James Haskell insists he is ready to do himself and England justice as he prepares to make his comeback in the RBS 6 Nations opener against France at Twickenham.
Haskell, 31, has played less than one hour of rugby this year following toe surgery in January, but could be set for a place on England’s bench when head coach Eddie Jones names his team today.
Haskell’s inclusion in the squad is something of a gamble given that the toe injury, which gave way during England’s second Test in Australia last June, sidelined him for more than six months.
But the defiant Wasps flanker believes he is mentally and physically set to defend England’s Six Nations title.
“I’m confident I am fine and so are the coaches here,” Haskell said. “If I get the opportunity to take to the field or start the game then I will do my best. I have had six months of training, fitness and rehabilitation, and the way we train here is super intense. Yesterday’s session was like an 80-minute game.
“I feel pretty prepared to do myself justice and to do the team justice. I would not play if I didn’t think I could. I would put my hand up and say that I am just not ready because there are plenty of boys who are champing at the bit and it is more important to put the team first.”
Haskell is rated highly by Jones and was an integral fixture during England’s Grand Slam success and subsequent tour of Australia in which they went unbeaten.
But his spell on the sidelines has enabled Northampton’s Tom Wood to rise to prominence and Haskell faces a tough test to regain his status as England’s number one openside flanker.
Meanwhile, England are still sweating over the fitness of George Kruis. Kruis, who was only given the all-clear to face France last week after recovering from a fractured cheekbone, was forced to miss training this week with a knee injury. If Kruis is ruled out, Courtney Lawes and Joe Launchbury will reform the second row partnership that started against South Africa and Fiji during the autumn.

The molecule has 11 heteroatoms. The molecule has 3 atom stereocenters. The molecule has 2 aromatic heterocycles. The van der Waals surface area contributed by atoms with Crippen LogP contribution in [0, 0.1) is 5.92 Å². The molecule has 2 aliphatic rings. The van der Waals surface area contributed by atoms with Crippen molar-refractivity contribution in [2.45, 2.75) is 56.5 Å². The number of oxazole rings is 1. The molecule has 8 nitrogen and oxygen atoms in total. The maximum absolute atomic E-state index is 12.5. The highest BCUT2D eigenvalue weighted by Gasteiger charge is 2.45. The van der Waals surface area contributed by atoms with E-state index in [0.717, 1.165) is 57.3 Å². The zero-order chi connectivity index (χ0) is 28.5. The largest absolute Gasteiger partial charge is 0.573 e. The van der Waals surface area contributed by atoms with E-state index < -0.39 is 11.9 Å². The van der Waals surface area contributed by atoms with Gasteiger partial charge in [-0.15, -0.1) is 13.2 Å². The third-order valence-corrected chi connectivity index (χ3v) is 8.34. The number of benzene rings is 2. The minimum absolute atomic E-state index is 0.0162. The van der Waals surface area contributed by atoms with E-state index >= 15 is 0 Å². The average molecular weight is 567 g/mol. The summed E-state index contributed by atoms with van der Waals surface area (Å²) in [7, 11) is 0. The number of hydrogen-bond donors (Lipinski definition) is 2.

“George is with our medical group and they’re assessing how he is,” England assistant coach Paul Gustard said.
“We’ve had our meetings as coaches this morning and medical have been looking after the players. I don’t know how the assessment has gone.
“We pride ourselves as a nation about the quality we have around the country. As a coaching group from day one we were very excited about the talent we’ve got in English rugby at the moment.
“We’re proving we can cope with people not being in the team and while there are people missing in this Six Nations there are also people returning and that’s also exciting. The likes of Maro Itoje and James Haskell coming back into the group is encouraging.”
Itoje, the dynamic 22-year-old, who missed the autumn internationals with a hand injury, will move from lock to fill the void at blindside flanker created by Chris Robshaw’s Championship-ending shoulder surgery.
England, on a 14-match winning run, will start the tournament as favourites to defend their title. But Custard insists their sole concern is victory against France on Saturday.
“All we want to do is go out and win,” Custard added. “Our entire focus since January 1, even before that since we beat Australia at Twickenham, is to beat France.”
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